There are several nests of the Wild Duck or Mallard round the pond by the cottage. Some of the Ducks are fairly tame and probably you will be able to get a photograph of one on her nest. Here is a nest, but the bird is not at home. See, she has covered the eggs over with the down forming the lining round the edge of the nest, which she plucks from her breast for the purpose. She folds this down over her eggs with her bill, in a somewhat similar way to the folding over of a hinge, when she leaves the nest of her own accord. You had better expose one plate on this nest and we will have a look at the others before exposing another one. Ah! here is a Duck on her nest and she seems sitting very close; she will probably hatch out in the course of a few days. You had better use the single combination of your lens again for this subject. Go very steadily, as you did when taking the Pheasant on her nest, and I think you will be successful.
Fig. 61. Blackbird's Nest with 8 eggs.
As you have succeeded in getting a picture of this Duck on her nest, we will now return to the other nest, and I will fold back the down covering the eggs, so that they can be seen, and you can then make another exposure on them. There are fourteen, and see how nicely they are packed together so that she can cover them well. The positions are, of course, changed, those on the outside are brought in their turn to the centre, so that all get an equal amount of warmth. If we could only see her, when they are all hatched, leading the young birds down to have their first swim, we should feel, I am sure, what a proud mother she was. We are both ready for tea now, and the days are lengthening so that the light will remain good for quite two hours after we have finished the meal.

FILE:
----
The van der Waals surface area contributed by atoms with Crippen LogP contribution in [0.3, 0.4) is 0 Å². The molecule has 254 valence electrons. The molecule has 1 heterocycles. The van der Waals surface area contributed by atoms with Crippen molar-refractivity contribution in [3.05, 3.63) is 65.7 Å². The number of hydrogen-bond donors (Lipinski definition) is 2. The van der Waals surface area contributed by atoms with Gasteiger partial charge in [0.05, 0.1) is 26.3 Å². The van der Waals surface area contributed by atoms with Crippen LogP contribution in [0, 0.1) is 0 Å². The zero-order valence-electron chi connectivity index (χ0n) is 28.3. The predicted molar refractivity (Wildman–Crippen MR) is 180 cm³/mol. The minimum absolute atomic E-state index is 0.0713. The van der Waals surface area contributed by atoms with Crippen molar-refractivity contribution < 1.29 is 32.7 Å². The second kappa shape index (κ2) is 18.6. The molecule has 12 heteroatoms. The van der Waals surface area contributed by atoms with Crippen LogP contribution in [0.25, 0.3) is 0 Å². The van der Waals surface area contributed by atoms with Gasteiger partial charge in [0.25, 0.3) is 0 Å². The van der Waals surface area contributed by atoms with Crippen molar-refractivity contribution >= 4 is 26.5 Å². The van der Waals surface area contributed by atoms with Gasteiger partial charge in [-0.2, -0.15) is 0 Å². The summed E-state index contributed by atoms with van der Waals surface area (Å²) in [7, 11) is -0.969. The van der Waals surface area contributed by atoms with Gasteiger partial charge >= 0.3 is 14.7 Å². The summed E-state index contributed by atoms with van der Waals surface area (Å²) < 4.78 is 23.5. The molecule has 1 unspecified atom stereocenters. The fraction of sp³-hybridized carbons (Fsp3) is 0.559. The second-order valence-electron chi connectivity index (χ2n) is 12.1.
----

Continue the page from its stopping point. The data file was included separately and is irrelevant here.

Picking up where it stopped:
We have enjoyed our tea. How refreshing a cup of it seems when one is tired; I think there is nothing like it. We will now walk leisurely down to the churchyard to find the Partridge's nest. It is under a seat and contains the large number of twenty-two eggs. Unfortunately, it has been forsaken by the bird. I am afraid the reason was that the choir-boys found it out and paid so many visits that the bird was worried too much, but the eggs were still there when I looked two days ago. You can expose two plates on this subject, one before the grass is moved away and another after it has been moved, showing the eggs, or at least some of them. You will not be able to show the whole twenty-two, but I have counted them and they are all there. Notice how they are piled one on the other; I should fancy it would be impossible for the bird to cover them all properly, and some would almost certainly have been addled had the bird not forsaken them. The Partridge, however, is able to puff out her feathers to a considerable extent, as you may imagine, when she can shelter and conceal more than a dozen chicks under her.
That makes the number of plates exposed sixteen, and you have two left for any subject which may turn up before we leave to catch our train for the return journey. Although you have not exposed a large number of plates, you have obtained nine different kinds of nests, and in addition several different views of some of these. There will not be many occasions when you can expect to exceed this number in the course of a single outing. I should not attempt to develop your exposures to-night as you are tired, I know, and will get better results when you are fresh, so leave them until tomorrow evening.